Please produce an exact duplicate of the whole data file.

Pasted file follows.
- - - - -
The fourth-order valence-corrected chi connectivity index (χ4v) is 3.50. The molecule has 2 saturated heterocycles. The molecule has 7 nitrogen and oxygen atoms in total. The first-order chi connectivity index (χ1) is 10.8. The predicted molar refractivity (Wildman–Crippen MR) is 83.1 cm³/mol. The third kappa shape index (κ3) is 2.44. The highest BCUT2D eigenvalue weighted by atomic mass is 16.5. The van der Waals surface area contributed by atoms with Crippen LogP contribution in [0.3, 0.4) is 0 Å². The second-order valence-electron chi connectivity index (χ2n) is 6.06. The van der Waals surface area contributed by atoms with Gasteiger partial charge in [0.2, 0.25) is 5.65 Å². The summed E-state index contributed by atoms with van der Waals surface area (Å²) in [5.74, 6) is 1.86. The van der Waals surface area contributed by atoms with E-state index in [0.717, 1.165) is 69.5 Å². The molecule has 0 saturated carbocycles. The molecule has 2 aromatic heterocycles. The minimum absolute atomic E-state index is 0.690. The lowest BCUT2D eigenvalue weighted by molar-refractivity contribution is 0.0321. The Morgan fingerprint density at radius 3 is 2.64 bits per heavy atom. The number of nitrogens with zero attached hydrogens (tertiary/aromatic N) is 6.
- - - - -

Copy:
The fourth-order valence-corrected chi connectivity index (χ4v) is 3.50. The molecule has 2 saturated heterocycles. The molecule has 7 nitrogen and oxygen atoms in total. The first-order chi connectivity index (χ1) is 10.8. The predicted molar refractivity (Wildman–Crippen MR) is 83.1 cm³/mol. The third kappa shape index (κ3) is 2.44. The highest BCUT2D eigenvalue weighted by atomic mass is 16.5. The van der Waals surface area contributed by atoms with Crippen LogP contribution in [0.3, 0.4) is 0 Å². The second-order valence-electron chi connectivity index (χ2n) is 6.06. The van der Waals surface area contributed by atoms with Gasteiger partial charge in [0.2, 0.25) is 5.65 Å². The summed E-state index contributed by atoms with van der Waals surface area (Å²) in [5.74, 6) is 1.86. The van der Waals surface area contributed by atoms with E-state index in [0.717, 1.165) is 69.5 Å². The molecule has 0 saturated carbocycles. The molecule has 2 aromatic heterocycles. The minimum absolute atomic E-state index is 0.690. The lowest BCUT2D eigenvalue weighted by molar-refractivity contribution is 0.0321. The Morgan fingerprint density at radius 3 is 2.64 bits per heavy atom. The number of nitrogens with zero attached hydrogens (tertiary/aromatic N) is 6.